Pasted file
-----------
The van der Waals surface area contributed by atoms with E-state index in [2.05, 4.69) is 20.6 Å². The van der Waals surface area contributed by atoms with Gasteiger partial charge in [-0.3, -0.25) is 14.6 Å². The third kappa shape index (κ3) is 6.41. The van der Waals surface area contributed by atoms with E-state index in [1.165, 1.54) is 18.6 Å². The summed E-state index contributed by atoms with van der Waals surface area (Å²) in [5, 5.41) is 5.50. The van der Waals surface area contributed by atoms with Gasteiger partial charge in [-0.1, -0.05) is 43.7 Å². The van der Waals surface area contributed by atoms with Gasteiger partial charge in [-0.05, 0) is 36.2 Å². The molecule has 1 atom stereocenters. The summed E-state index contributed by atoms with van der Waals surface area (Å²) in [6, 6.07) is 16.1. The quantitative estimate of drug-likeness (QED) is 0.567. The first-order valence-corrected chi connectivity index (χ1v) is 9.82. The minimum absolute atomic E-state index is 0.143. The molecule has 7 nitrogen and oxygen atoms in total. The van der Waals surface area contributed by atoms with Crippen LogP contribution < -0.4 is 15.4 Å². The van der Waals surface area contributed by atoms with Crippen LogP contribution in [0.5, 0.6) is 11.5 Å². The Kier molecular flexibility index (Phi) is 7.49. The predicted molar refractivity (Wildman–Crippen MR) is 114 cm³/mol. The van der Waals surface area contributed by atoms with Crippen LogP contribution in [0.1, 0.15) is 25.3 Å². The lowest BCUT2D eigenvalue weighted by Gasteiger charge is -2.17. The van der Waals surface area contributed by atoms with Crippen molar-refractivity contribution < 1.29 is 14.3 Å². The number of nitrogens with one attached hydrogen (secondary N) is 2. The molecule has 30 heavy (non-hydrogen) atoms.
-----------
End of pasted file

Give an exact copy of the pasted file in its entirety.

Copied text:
The van der Waals surface area contributed by atoms with E-state index in [2.05, 4.69) is 20.6 Å². The van der Waals surface area contributed by atoms with Gasteiger partial charge in [-0.3, -0.25) is 14.6 Å². The third kappa shape index (κ3) is 6.41. The van der Waals surface area contributed by atoms with E-state index in [1.165, 1.54) is 18.6 Å². The summed E-state index contributed by atoms with van der Waals surface area (Å²) in [5, 5.41) is 5.50. The van der Waals surface area contributed by atoms with Gasteiger partial charge in [-0.1, -0.05) is 43.7 Å². The van der Waals surface area contributed by atoms with Gasteiger partial charge in [-0.05, 0) is 36.2 Å². The molecule has 1 atom stereocenters. The summed E-state index contributed by atoms with van der Waals surface area (Å²) in [6, 6.07) is 16.1. The quantitative estimate of drug-likeness (QED) is 0.567. The first-order valence-corrected chi connectivity index (χ1v) is 9.82. The minimum absolute atomic E-state index is 0.143. The molecule has 7 nitrogen and oxygen atoms in total. The van der Waals surface area contributed by atoms with Crippen LogP contribution < -0.4 is 15.4 Å². The van der Waals surface area contributed by atoms with Crippen LogP contribution in [0.5, 0.6) is 11.5 Å². The Kier molecular flexibility index (Phi) is 7.49. The predicted molar refractivity (Wildman–Crippen MR) is 114 cm³/mol. The van der Waals surface area contributed by atoms with Crippen LogP contribution in [0.1, 0.15) is 25.3 Å². The lowest BCUT2D eigenvalue weighted by Gasteiger charge is -2.17. The van der Waals surface area contributed by atoms with Crippen molar-refractivity contribution < 1.29 is 14.3 Å². The number of nitrogens with one attached hydrogen (secondary N) is 2. The molecule has 30 heavy (non-hydrogen) atoms.